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Posts Tagged ‘climate’

Hurricane Sandy dealt a major blow to the New York City metro area. The website, Manhattan Past, notes the historic landscape pattern inherent in the city’s modern day evacuation routes. Landscape memory, recording the history of the landfill that created the Manhattan of today. Yesterday’s newfound real estate, today’s and tomorrow’s flood inundation zone, thanks to climate change.

Another key map comes from the Angela Fritz’s WunderBlog on the Weather Underground site. Record warm Atlantic waters fueled Sandy.

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Somehow I missed the new Plant Hardiness Zone Map issued by the U.S.D.A. earlier this year! But now there is word that we, perhaps, should disregard the re-issued and updated map. Our climate is changing so rapidly that the zones published in 2012 are already off by 1/2 to a full zone, depending on your location. It’s the winter minimum lows that are throwing things off, according to Nir Krakauer, professor at the City University of New York, referenced by the New York Times. Professor Krakauer has an online calculator for the additional warming that may affect your location. Syracuse is apparently 1.3 degrees Celsius warmer than the hardiness map indicates.

Plant Hardiness Map of the Northeastern U.S. 2012

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Wondering how bad the current drought in the U.S. is? This Weather Channel post provides the comparisons in a succinct way. Even more succinctly – be thankful for better agricultural practices!

Things are tough all over!

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Edel Rodriguez’s illustration from Rolling Stone

An article in the Sunday NY Times titled “We’re All Climate-Change Idiots” explores the well-worn territory of climate change denial, but it also adds a few details from psychological research into the phenomenon.  The article hints at four strategies:

1. appeal to interest in technological solutions – even climate change deniers perk up at the mention of techno fixes;

2. public health appeals seem to get traction (asthma, etc.);

3. instant feedback, like the letters I get from National Grid telling me how much energy I consume compared to my neighbors, that brings out a sense of competition for behavioral changes; and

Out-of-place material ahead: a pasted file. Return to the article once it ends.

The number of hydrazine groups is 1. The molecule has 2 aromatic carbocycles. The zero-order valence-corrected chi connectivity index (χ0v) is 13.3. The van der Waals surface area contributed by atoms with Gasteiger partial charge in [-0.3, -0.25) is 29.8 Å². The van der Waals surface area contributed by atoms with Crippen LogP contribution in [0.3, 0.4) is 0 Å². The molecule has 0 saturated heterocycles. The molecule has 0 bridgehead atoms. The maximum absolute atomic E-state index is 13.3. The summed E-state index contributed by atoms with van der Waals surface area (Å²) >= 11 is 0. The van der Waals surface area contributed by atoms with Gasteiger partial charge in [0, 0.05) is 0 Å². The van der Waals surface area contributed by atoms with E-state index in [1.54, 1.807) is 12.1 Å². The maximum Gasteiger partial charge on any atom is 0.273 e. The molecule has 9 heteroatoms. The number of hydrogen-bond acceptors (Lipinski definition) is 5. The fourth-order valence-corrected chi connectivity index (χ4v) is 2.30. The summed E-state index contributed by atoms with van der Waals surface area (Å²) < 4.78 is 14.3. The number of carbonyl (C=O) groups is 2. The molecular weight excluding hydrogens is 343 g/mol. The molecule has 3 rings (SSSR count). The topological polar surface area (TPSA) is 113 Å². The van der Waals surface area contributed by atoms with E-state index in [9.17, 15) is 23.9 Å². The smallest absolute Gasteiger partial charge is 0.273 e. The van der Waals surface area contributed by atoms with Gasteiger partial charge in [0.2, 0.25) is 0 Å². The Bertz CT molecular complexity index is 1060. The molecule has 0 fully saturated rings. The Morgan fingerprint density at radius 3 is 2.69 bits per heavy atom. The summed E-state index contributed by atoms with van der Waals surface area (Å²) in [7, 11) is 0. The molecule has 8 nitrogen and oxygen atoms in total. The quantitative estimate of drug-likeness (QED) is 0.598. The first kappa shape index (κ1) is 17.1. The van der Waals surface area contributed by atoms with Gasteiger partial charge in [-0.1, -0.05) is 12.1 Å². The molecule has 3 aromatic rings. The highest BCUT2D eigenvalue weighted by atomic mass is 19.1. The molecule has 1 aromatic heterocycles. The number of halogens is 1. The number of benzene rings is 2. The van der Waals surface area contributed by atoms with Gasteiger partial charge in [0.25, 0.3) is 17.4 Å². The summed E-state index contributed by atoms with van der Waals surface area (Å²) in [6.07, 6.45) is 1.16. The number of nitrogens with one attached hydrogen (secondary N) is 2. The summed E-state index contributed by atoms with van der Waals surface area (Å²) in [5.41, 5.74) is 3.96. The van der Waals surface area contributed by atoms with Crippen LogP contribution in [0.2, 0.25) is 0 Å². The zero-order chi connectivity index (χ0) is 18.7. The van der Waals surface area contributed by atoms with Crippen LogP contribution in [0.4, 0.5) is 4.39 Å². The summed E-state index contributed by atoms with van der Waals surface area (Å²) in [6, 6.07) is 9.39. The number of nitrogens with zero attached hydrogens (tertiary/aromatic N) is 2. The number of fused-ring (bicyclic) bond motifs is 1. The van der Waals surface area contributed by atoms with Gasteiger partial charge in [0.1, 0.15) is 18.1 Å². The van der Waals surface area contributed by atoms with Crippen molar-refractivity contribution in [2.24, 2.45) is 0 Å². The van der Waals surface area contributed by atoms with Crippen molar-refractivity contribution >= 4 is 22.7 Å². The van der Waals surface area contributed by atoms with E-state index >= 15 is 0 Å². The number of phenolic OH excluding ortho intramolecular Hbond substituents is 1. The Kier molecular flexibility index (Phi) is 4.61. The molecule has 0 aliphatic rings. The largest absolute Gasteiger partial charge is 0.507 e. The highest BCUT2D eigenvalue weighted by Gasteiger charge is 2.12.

4. making changes that people are hardly aware of – like Rutgers changing the default printing on university printers to double-sided.

Are there any landscape and/or land use parallels to these suggestions? I think we can come up with a few – but, frankly, it feels like tinkering around at the edges. I have a hard time investing mental energy into it, especially after just reading Bill McKibben’s article in Rolling Stone. If you haven’t read it yet, you must. In “Global Warming’s Terrifying New Math,” McKibben very simply communicates the enormity of the problem using just 3 numbers. Powerful writing, but the result is a feeling of powerlessness. Hum, what’s a person to do with that? Oh, yes, back to the denial stance! The liberal denial, that is. (See the four points listed above.)

 

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From Al Gore’s blogging gig, an image of the future – and the present. Interesting to compare it to this map – especially the blue swath through Tennessee and Mississippi. The Northeast and these two southern states look like future “best bets.”

1,000 counties in 26 states declared as disaster areas

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Justin Gillis, of the NY Times Green blog, is encouraging readers to watch the PBS 3-part documentary titled, EARTH: The Operators’ Manual, which is being broadcast by stations across the country this week. The part that caught my attention is where Gillis says that the series is not gloomy!

The host of the miniseries is Richard B. Alley, a climate scientist at Penn State with a gift for talking about his field in terms that ordinary people can understand. The basic idea is to lay out the problem of climate change in the first episode and then talk about how to fix it in the others.

Several points distinguish this documentary series, created with financial support from the National Science Foundation, from others on the subject. For starters, it is not gloomy! While Dr. Alley certainly conveys the sobering facts about rising emissions of carbon dioxide and what it could mean for the planet, he does it with a light touch and from interesting locales rather than beating people over the head with portents of doom.

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Jim Robbins, author of a forthcoming book called The Man Who Planted Trees, has an op-ed in today’s New York Times that alerts readers to the mounting threats to trees and the reasons why the planet needs them more than ever. The lines below caught my attention, especially the repercussions from the Texas drought that I discussed in a post last summer.

North America’s ancient alpine bristlecone forests are falling victim to a voracious beetle and an Asian fungus. In Texas, a prolonged drought killed more than five million urban shade trees last year and an additional half-billion trees in parks and forests. [Emphasis added.] In the Amazon, two severe droughts have killed billions more.

The common factor has been hotter, drier weather.

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